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As we move closer to our vision of an all-electric portfolio, we also are improving the efficiency of ICE vehicles.

Continual improvements in vehicle engine and transmission efficiency, as well as vehicle weight, have helped us to eliminate excess materials use in manufacturing, while reducing fuel use and costs for customers. For example, the 4WD Crew Cab Silverado has seen an improvement in tailpipe CO2 emissions of 25% from 2000 through 2020.1

Within GM, we have institutionalized extensive governance processes that predict, plan, measure and assess our fleet’s fuel efficiency and emissions performance according to established government test procedures on a dynamic and country-by-country basis.

Well-to-Wheel CO2 Emissions per Light-Duty Vehicle2, 3
(gCO2e/km)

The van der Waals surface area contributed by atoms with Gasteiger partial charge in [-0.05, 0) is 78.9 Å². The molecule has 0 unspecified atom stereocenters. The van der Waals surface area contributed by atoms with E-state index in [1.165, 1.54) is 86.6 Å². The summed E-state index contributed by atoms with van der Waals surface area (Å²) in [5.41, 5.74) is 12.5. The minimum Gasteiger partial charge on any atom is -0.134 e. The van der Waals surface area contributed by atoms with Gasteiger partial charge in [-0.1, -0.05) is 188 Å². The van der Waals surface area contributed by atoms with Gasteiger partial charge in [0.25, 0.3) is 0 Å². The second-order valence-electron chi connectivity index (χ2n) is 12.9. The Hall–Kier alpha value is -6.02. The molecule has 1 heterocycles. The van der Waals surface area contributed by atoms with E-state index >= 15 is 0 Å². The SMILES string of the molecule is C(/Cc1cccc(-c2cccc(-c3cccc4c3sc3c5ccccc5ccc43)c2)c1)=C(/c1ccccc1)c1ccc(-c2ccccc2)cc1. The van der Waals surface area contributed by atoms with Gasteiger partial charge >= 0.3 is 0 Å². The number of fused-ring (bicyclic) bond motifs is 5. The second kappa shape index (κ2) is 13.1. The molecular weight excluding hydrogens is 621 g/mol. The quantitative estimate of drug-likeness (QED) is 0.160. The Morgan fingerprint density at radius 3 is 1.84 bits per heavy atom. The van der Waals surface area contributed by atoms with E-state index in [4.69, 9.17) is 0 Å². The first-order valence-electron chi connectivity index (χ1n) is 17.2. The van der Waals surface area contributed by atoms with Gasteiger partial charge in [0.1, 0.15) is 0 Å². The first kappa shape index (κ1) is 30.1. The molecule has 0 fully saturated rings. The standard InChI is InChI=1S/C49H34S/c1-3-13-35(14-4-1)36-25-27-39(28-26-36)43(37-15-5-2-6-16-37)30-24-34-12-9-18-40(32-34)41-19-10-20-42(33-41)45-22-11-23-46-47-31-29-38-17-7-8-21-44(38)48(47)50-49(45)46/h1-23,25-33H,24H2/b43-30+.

2018 2019 2020
  USA 287 293 280
  China 220 208 206
  Brazil 200 198 195
  Weighted Average 245 243 240
Learn more about fuel efficiency and emissions regulation in the Public Policy section of this report.

U.S. Light-Duty Fuel Economy Technologies Across the Fleet
Percent of Total U.S. Light-Duty Volume

Stop-Start

(reduces fuel usage when the vehicle is stopped)

74% MY21

Aero-Shutter

(reduces
aerodynamic drag)

83% MY21

Engine/Transmission Thermal Management

(warms up engine and transmission faster to reduce friction and losses)

56% MY21

High-Efficiency Alternators (72%+)

(reduce losses from electricity generation)

88% MY21
  1. Data prior to July 2009 corresponds to General Motors Corporation.
  2. 2021 data will be available mid-2022.
  3. Data has been restated to align with SBTi for Scope 3, Use of Sold Products. The SBTi standards require well-to-wheel (from fuel production to vehicle driving) for vehicle CO2 intensity (gCO2e/km) calculations. We have revised our numbers for 2018 through 2020 for this requirement. Going forward, GM will use the SBTi standards in calculating vehicle CO2 intensity. Numbers are inclusive of EV portfolio.